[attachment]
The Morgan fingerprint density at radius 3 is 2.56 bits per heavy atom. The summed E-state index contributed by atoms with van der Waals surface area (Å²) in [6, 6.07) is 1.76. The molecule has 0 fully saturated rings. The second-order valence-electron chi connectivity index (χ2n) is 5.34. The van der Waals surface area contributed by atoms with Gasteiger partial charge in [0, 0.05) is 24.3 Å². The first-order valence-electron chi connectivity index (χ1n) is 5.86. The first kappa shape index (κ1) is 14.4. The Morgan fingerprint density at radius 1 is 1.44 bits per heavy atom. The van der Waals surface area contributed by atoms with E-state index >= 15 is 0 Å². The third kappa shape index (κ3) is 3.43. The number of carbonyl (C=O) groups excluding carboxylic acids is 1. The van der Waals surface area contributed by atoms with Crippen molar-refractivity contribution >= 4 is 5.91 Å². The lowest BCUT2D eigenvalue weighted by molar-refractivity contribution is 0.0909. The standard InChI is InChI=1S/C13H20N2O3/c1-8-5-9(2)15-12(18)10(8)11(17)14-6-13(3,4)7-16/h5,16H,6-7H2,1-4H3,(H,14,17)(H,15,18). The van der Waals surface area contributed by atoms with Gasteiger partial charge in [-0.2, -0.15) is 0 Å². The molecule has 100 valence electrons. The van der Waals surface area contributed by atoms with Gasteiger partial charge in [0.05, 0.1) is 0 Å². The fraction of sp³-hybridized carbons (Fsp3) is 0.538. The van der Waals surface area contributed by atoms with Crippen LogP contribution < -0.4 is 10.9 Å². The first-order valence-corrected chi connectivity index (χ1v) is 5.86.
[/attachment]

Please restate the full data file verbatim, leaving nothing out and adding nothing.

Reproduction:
The Morgan fingerprint density at radius 3 is 2.56 bits per heavy atom. The summed E-state index contributed by atoms with van der Waals surface area (Å²) in [6, 6.07) is 1.76. The molecule has 0 fully saturated rings. The second-order valence-electron chi connectivity index (χ2n) is 5.34. The van der Waals surface area contributed by atoms with Gasteiger partial charge in [0, 0.05) is 24.3 Å². The first-order valence-electron chi connectivity index (χ1n) is 5.86. The first kappa shape index (κ1) is 14.4. The Morgan fingerprint density at radius 1 is 1.44 bits per heavy atom. The van der Waals surface area contributed by atoms with E-state index >= 15 is 0 Å². The third kappa shape index (κ3) is 3.43. The number of carbonyl (C=O) groups excluding carboxylic acids is 1. The van der Waals surface area contributed by atoms with Crippen molar-refractivity contribution >= 4 is 5.91 Å². The lowest BCUT2D eigenvalue weighted by molar-refractivity contribution is 0.0909. The standard InChI is InChI=1S/C13H20N2O3/c1-8-5-9(2)15-12(18)10(8)11(17)14-6-13(3,4)7-16/h5,16H,6-7H2,1-4H3,(H,14,17)(H,15,18). The van der Waals surface area contributed by atoms with Gasteiger partial charge in [-0.2, -0.15) is 0 Å². The molecule has 100 valence electrons. The van der Waals surface area contributed by atoms with Gasteiger partial charge in [0.05, 0.1) is 0 Å². The fraction of sp³-hybridized carbons (Fsp3) is 0.538. The van der Waals surface area contributed by atoms with Crippen LogP contribution < -0.4 is 10.9 Å². The first-order valence-corrected chi connectivity index (χ1v) is 5.86.